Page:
Nobel Peace Prize winner Malala Yousafzai has been awarded an honorary citizenship of Canada.
The human rights activist, who is the sixth person, and at 17, the youngest to be bestowed with the honour, attended a citizenship ceremony in Ottawa on Wednesday (12 April).
Addressing the guests in the House of Commons, who included politicians, students and her father, Ziauddin Yousafzai, and mother, Toor Pekai Yousafzai, the teenager said: "I'm humbled to accept honorary citizenship of your country.
"While I will always be a proud Pashtun and a proud citizen of Pakistan, I'm grateful to be an honorary member of your nation of heroes," she added receiving a rousing reception from the crowd. "Though I still require a visa, but that's another discussion," she joked.
Canada's prime minister, Justin Trudeau, presented Yousafzai with a certificate of honorary citizenship and a Canadian flag.
"Malala, your story is an inspiration to us all," he said. "For bravely lending your voice to so many, we thank you. From this day forward, we are all proud to call you Canadian."
Describing her as a "trailblazer" and a "model of kindness" he said he supports her commitment to education as a way of addressing global issues such as poverty, climate change, religious conflict and division.
"We know that only through education can we achieve real peace," he said.
Malala also praised the Canadian government for embracing refugees amid a global crisis.
"Your motto and your stand, 'Welcome to Canada', is more than a headline or a hashtag," she said in an emotional speech. "It is the spirit of humanity that every single one of us would yearn for if our family was in crisis. I pray that you continue to open your homes, your hearts, to the world's most defenceless children and families and I hope your neighbours will follow your example."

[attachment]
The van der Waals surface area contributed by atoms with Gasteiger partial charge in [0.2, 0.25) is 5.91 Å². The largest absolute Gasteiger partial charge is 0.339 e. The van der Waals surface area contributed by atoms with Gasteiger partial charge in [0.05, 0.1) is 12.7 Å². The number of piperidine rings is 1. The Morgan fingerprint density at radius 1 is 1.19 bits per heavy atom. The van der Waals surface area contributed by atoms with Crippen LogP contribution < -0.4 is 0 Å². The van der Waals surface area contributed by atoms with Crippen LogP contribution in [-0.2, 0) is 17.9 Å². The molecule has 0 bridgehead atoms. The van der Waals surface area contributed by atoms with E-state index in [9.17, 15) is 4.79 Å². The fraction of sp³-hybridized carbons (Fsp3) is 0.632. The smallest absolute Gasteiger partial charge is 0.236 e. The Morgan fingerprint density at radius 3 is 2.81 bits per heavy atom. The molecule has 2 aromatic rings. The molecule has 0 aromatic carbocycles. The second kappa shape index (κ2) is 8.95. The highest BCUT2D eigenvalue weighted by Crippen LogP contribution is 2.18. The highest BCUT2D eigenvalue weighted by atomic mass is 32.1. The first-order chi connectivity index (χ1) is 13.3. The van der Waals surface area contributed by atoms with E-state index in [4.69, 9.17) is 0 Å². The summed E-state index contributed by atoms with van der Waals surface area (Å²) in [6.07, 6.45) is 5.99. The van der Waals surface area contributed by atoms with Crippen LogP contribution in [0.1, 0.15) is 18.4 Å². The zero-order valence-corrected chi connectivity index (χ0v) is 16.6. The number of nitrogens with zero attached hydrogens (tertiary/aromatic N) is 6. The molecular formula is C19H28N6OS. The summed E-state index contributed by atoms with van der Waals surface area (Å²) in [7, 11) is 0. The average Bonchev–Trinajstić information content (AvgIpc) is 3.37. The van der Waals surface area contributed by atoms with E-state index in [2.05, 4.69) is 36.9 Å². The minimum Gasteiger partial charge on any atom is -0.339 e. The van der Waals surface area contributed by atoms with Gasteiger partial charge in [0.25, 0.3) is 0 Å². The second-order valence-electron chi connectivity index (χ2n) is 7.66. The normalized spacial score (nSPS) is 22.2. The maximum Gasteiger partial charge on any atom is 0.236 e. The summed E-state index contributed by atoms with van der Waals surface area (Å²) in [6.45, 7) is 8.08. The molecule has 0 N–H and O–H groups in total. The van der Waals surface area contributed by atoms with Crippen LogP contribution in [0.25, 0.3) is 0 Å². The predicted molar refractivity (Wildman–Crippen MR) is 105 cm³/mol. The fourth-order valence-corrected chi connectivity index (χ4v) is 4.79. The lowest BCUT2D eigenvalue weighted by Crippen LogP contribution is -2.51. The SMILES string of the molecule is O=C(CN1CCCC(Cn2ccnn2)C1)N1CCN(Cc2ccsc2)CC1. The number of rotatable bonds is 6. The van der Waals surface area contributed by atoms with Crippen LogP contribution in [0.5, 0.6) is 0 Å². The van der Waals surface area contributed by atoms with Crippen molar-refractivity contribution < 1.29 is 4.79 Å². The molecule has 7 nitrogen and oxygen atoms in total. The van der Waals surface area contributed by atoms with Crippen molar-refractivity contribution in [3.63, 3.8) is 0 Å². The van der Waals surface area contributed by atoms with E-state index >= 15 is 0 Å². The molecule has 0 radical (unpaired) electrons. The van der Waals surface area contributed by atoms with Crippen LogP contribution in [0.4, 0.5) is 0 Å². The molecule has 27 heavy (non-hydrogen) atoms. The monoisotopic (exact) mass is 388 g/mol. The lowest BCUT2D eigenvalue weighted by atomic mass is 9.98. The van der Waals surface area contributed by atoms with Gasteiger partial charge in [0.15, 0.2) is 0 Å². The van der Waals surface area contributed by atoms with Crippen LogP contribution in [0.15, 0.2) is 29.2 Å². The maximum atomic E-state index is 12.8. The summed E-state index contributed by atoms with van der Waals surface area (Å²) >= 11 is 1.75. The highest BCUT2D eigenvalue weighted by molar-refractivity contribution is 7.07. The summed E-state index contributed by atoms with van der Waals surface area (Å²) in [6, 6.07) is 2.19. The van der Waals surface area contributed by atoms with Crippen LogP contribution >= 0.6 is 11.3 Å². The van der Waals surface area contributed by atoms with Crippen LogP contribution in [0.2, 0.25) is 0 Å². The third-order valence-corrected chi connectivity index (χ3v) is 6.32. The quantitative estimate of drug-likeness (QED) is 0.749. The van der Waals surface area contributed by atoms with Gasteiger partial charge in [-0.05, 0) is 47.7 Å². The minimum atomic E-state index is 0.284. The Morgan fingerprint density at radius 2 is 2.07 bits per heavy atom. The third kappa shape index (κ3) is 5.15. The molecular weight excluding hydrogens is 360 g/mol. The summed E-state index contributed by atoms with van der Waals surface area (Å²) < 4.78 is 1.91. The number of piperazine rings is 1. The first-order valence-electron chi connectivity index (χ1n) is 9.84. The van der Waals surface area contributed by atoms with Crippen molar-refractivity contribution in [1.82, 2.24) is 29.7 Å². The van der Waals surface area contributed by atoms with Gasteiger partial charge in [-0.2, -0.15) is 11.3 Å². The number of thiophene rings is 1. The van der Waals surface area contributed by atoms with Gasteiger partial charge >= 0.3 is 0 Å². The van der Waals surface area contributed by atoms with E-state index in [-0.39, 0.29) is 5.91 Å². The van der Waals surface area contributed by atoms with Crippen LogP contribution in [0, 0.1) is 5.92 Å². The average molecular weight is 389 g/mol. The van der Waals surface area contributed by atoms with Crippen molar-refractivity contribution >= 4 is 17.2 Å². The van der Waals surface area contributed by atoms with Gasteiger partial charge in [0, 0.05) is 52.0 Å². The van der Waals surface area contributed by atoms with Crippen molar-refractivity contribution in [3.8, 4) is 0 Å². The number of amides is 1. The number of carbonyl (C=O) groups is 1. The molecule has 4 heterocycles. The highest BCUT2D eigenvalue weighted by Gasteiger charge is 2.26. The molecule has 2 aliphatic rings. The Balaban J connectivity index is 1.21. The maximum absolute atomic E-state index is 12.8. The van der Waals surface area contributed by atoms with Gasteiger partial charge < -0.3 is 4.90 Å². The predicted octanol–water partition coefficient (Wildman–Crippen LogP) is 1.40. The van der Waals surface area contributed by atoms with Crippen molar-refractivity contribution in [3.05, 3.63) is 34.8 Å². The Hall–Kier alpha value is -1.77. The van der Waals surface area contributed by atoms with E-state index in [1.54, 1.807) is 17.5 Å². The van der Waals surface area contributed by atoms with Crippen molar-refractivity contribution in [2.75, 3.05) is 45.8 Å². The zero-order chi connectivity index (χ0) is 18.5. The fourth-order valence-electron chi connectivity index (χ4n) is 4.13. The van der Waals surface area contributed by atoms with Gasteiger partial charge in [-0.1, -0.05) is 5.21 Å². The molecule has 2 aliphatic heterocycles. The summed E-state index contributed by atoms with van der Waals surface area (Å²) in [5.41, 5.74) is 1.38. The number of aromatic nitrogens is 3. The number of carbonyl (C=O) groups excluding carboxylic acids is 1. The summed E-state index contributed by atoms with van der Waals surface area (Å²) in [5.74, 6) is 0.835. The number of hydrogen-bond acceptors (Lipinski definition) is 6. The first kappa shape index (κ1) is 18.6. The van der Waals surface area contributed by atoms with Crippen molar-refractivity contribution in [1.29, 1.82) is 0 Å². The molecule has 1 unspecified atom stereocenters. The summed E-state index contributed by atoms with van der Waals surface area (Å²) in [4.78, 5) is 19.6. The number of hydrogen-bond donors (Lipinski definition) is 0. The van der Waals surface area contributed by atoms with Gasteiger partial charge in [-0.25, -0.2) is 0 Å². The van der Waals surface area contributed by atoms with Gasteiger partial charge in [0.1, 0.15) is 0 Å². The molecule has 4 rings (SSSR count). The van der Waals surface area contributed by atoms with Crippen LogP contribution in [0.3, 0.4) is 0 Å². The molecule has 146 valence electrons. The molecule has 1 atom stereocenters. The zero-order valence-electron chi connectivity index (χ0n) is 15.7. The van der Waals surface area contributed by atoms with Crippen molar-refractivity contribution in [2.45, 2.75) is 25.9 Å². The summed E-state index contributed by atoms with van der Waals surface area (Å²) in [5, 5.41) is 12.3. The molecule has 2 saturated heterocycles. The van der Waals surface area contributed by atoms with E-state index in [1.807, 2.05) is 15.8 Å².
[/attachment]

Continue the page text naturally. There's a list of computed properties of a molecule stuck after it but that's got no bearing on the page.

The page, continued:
She also called on Canada to lead the way in supporting education for girls and refugees internationally, and for the Canadian government to put their weight behind a campaign for more funding for the education of girls, .
"If Canada leads, the world will follow," the Nobel Peace Prize winner said.
Addressing the scourge of global terrorism, she also had a strong message for those who commit atrocities in the name of Islam. "You are not a Muslim any more. Terrorists do not share my faith," she said.
Yousafzai came to global prominence after she was shot in the head by the Taliban while on her way to school in the Swat Valley in her native Pakistan. She received life-saving treatment in the UK and she and her family have since made Birmingham their home.
She has been feted by heads of state and honoured around the world for her courage and determination to campaign for the rights of girls to have an education.
Last weekend she was named a UN Messenger for Peace. Speaking about the role she plays as a champion for the rights of children around the world, she said: "I used to think I had to wait to be an adult to lead. But I've learned that even a child's voice can be heard around the world."